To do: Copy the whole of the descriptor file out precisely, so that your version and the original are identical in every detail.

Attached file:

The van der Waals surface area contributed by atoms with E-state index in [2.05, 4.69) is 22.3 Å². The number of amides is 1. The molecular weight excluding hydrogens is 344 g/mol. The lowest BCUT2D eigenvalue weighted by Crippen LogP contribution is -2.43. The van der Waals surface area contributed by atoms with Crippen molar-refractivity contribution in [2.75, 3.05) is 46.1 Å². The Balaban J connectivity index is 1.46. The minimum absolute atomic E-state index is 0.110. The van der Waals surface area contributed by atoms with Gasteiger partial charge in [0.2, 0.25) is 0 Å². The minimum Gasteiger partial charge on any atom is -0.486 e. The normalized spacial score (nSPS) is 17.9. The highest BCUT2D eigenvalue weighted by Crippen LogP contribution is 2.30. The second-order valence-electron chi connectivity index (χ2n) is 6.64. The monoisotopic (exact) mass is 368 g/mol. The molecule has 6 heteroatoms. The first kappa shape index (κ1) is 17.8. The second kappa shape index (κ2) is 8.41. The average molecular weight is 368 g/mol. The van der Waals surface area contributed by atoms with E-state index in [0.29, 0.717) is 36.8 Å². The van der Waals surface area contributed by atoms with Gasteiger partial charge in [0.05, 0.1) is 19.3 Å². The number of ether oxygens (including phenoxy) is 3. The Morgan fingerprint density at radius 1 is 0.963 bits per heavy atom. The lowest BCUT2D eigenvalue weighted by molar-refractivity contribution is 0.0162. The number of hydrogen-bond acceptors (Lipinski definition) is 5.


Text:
The van der Waals surface area contributed by atoms with E-state index in [2.05, 4.69) is 22.3 Å². The number of amides is 1. The molecular weight excluding hydrogens is 344 g/mol. The lowest BCUT2D eigenvalue weighted by Crippen LogP contribution is -2.43. The van der Waals surface area contributed by atoms with Crippen molar-refractivity contribution in [2.75, 3.05) is 46.1 Å². The Balaban J connectivity index is 1.46. The minimum absolute atomic E-state index is 0.110. The van der Waals surface area contributed by atoms with Gasteiger partial charge in [0.2, 0.25) is 0 Å². The minimum Gasteiger partial charge on any atom is -0.486 e. The normalized spacial score (nSPS) is 17.9. The highest BCUT2D eigenvalue weighted by Crippen LogP contribution is 2.30. The second-order valence-electron chi connectivity index (χ2n) is 6.64. The monoisotopic (exact) mass is 368 g/mol. The molecule has 6 heteroatoms. The first kappa shape index (κ1) is 17.8. The second kappa shape index (κ2) is 8.41. The average molecular weight is 368 g/mol. The van der Waals surface area contributed by atoms with E-state index in [0.29, 0.717) is 36.8 Å². The van der Waals surface area contributed by atoms with Gasteiger partial charge in [0.05, 0.1) is 19.3 Å². The number of ether oxygens (including phenoxy) is 3. The Morgan fingerprint density at radius 1 is 0.963 bits per heavy atom. The lowest BCUT2D eigenvalue weighted by molar-refractivity contribution is 0.0162. The number of hydrogen-bond acceptors (Lipinski definition) is 5.